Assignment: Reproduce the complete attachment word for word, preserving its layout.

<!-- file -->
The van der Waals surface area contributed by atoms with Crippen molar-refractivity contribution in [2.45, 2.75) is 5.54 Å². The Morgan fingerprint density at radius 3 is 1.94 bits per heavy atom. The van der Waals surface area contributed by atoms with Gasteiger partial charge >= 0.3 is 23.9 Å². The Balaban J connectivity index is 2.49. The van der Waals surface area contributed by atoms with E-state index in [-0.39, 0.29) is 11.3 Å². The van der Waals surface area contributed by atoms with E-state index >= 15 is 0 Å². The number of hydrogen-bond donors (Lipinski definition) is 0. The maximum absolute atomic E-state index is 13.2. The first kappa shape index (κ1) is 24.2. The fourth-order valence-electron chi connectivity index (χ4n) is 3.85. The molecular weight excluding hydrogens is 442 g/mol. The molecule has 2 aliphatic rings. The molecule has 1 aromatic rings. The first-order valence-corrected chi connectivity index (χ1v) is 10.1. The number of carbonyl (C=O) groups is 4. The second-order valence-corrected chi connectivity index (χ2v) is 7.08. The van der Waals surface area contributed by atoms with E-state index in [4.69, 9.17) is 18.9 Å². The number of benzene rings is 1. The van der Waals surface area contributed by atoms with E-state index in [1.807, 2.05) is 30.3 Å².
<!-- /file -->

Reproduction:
The van der Waals surface area contributed by atoms with Crippen molar-refractivity contribution in [2.45, 2.75) is 5.54 Å². The Morgan fingerprint density at radius 3 is 1.94 bits per heavy atom. The van der Waals surface area contributed by atoms with Gasteiger partial charge >= 0.3 is 23.9 Å². The Balaban J connectivity index is 2.49. The van der Waals surface area contributed by atoms with E-state index in [-0.39, 0.29) is 11.3 Å². The van der Waals surface area contributed by atoms with E-state index >= 15 is 0 Å². The number of hydrogen-bond donors (Lipinski definition) is 0. The maximum absolute atomic E-state index is 13.2. The first kappa shape index (κ1) is 24.2. The fourth-order valence-electron chi connectivity index (χ4n) is 3.85. The molecular weight excluding hydrogens is 442 g/mol. The molecule has 2 aliphatic rings. The molecule has 1 aromatic rings. The first-order valence-corrected chi connectivity index (χ1v) is 10.1. The number of carbonyl (C=O) groups is 4. The second-order valence-corrected chi connectivity index (χ2v) is 7.08. The van der Waals surface area contributed by atoms with E-state index in [4.69, 9.17) is 18.9 Å². The number of benzene rings is 1. The van der Waals surface area contributed by atoms with E-state index in [1.807, 2.05) is 30.3 Å².